Wednesday 20th February 2019,

On This Day in Boxing History: Pacho Villa Died at Just 23

pachoOn this day in 1925, Filipino boxing legend Pacho Villa died suddenly, at just 23 years of age, as the result of a blood infection from an abscessed tooth. Alongside Mexican great Salvador Sanchez, Villa’s untimely passing ranks among the most tragic “what-ifs” in boxing history.

But even in his short life and career, Villa did enough to rank among the all-time greats in the flyweight division. Born Francisco Guilledo, Villa grew up in grinding poverty. He was abandoned by his father as an infant and spent his early childhood helping his mother herd goats for a wealthy property owner.

At age 11, Villa moved to Iloilo City and began earning money as a boot black. It was during this period of his life that he fell in with the boxing community of the city and became something of an attraction as an undersized teenager who would frequently spar with friends. He turned professional at age 18 and within two years had claimed the Philippine flyweight championship.

Standing just 5’1”, Villa was a ferocious attacker, earning him the nickname of “The Filipino Whirlwind.” He briefly considered retirement in 1922, as the result of getting his heart broken by a girl. But the boxing public in the Philippines clamored for his return.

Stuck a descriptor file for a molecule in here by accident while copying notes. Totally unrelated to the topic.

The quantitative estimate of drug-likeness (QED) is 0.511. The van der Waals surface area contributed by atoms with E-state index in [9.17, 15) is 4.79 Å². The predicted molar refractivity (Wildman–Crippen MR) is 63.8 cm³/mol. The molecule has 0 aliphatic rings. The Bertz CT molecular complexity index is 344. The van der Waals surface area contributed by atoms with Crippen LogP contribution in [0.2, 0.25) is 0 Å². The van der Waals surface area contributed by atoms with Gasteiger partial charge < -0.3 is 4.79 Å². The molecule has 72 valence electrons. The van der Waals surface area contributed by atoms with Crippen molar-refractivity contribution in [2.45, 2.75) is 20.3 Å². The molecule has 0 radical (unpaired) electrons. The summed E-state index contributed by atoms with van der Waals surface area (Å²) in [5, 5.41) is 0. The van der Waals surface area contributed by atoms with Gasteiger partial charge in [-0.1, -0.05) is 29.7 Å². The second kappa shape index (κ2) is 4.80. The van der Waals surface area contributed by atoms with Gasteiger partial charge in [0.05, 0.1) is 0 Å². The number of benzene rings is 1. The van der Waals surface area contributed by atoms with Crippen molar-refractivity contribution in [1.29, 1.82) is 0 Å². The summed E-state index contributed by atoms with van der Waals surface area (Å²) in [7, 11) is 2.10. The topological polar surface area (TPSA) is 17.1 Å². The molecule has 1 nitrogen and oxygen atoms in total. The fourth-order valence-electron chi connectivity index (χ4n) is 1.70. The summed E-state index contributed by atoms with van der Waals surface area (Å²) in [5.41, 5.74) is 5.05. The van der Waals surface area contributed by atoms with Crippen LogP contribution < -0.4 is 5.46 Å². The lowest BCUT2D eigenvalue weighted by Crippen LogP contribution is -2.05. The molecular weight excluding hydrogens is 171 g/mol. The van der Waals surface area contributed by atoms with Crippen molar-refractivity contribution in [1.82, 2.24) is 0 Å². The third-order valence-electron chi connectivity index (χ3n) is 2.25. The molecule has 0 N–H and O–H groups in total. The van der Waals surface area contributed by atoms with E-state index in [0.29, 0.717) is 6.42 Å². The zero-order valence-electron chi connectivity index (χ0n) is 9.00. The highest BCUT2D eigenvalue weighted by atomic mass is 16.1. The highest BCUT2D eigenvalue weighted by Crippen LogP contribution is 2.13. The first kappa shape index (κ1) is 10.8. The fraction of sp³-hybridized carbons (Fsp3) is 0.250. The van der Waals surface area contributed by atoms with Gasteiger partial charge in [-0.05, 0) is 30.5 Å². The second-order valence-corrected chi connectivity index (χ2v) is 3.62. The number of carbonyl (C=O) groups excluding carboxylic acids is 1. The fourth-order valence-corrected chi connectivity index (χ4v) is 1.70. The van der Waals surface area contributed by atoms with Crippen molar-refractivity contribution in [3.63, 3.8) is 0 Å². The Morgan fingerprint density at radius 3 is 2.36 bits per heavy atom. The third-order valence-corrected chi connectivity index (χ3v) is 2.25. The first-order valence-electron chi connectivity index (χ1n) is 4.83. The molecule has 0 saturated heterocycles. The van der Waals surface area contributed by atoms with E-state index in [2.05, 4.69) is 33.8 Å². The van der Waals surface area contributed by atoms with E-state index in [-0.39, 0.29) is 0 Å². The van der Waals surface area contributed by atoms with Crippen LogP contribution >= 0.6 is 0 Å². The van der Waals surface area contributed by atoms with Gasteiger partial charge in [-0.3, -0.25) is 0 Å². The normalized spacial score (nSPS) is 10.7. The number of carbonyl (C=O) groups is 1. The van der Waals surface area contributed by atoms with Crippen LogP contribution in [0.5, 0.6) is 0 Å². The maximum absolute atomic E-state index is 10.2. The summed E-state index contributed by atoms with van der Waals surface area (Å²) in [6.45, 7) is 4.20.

In 1922, legendary fight promoter Tex Rickard imported Villa to the United States. He knocked out American flyweight champion Johnny Buff in 11 rounds. Despite the racism of the era, Villa’s style made him a fan favorite.

In June 1923, the great Jimmy Wilde came out of retirement, specifically to face Villa for the vacant flyweight world title at the old Polo Grounds in New York. A former Welsh miner, Wilde was known as the Mighty Atom and is considered by some boxing historians as the greatest fighter ever from the United Kingdom.

But against the surging Villa, the aging legend was over-matched. Villa swarmed him and knocked him down twice before finishing him in Round 7. Wilde would never fight again.

In 1925, Villa had a swollen tooth pulled on the morning he was scheduled to face Jimmy McLarnin in a non-title fight. McLarnin would go on to win a world title at welterweight and is considered by many boxing historians to rank among the top five ever at 147 pounds. Facing this much larger, highly skilled boxer, Villa fought with one hand, while using the other to protect his excruciatingly painful jaw. A few days later, Villa died from blood poisoning.

Although much shorter in duration, Villa’s career shares some similarities with that of his countryman, Manny Pacquiao. Both were true “people’s champions” to the Filipino population and achieved major stardom in the United States. Despite his abbreviated career, Villa definitely ranks among the top few flyweights in boxing history.

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